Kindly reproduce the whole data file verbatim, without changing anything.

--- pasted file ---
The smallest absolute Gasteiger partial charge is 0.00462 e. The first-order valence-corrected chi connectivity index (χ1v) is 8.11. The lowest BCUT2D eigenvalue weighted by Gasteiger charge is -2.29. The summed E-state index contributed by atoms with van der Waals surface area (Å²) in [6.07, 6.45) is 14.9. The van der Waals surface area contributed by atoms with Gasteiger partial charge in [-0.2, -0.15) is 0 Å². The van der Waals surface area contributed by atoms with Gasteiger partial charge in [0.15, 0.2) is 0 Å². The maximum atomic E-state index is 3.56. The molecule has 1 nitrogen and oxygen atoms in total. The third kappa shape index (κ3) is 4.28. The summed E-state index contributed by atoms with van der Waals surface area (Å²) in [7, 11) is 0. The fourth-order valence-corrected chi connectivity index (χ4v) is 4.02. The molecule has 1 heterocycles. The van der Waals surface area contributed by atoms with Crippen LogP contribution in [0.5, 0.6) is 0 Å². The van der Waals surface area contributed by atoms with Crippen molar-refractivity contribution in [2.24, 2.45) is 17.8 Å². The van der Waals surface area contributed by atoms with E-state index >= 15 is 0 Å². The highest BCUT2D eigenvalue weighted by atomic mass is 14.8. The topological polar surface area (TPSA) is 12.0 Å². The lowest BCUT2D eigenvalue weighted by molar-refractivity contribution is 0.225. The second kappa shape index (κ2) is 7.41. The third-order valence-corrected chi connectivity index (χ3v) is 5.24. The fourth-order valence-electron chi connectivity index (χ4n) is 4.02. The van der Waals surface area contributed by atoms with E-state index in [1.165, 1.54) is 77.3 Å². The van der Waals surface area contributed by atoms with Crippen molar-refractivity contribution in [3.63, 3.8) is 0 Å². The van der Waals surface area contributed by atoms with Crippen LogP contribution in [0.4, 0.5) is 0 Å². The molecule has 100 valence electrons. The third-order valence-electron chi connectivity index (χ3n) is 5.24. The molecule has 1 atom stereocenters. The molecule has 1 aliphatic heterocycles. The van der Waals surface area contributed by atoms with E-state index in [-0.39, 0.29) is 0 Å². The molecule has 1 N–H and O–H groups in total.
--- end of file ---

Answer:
The smallest absolute Gasteiger partial charge is 0.00462 e. The first-order valence-corrected chi connectivity index (χ1v) is 8.11. The lowest BCUT2D eigenvalue weighted by Gasteiger charge is -2.29. The summed E-state index contributed by atoms with van der Waals surface area (Å²) in [6.07, 6.45) is 14.9. The van der Waals surface area contributed by atoms with Gasteiger partial charge in [-0.2, -0.15) is 0 Å². The van der Waals surface area contributed by atoms with Gasteiger partial charge in [0.15, 0.2) is 0 Å². The maximum atomic E-state index is 3.56. The molecule has 1 nitrogen and oxygen atoms in total. The third kappa shape index (κ3) is 4.28. The summed E-state index contributed by atoms with van der Waals surface area (Å²) in [7, 11) is 0. The fourth-order valence-corrected chi connectivity index (χ4v) is 4.02. The molecule has 1 heterocycles. The van der Waals surface area contributed by atoms with Crippen LogP contribution in [0.5, 0.6) is 0 Å². The van der Waals surface area contributed by atoms with Crippen molar-refractivity contribution in [2.24, 2.45) is 17.8 Å². The van der Waals surface area contributed by atoms with E-state index >= 15 is 0 Å². The highest BCUT2D eigenvalue weighted by atomic mass is 14.8. The topological polar surface area (TPSA) is 12.0 Å². The lowest BCUT2D eigenvalue weighted by molar-refractivity contribution is 0.225. The second kappa shape index (κ2) is 7.41. The third-order valence-corrected chi connectivity index (χ3v) is 5.24. The fourth-order valence-electron chi connectivity index (χ4n) is 4.02. The van der Waals surface area contributed by atoms with E-state index in [1.165, 1.54) is 77.3 Å². The van der Waals surface area contributed by atoms with Crippen molar-refractivity contribution in [3.63, 3.8) is 0 Å². The van der Waals surface area contributed by atoms with Crippen LogP contribution in [0.4, 0.5) is 0 Å². The molecule has 100 valence electrons. The third-order valence-electron chi connectivity index (χ3n) is 5.24. The molecule has 1 atom stereocenters. The molecule has 1 aliphatic heterocycles. The van der Waals surface area contributed by atoms with E-state index in [-0.39, 0.29) is 0 Å². The molecule has 1 N–H and O–H groups in total.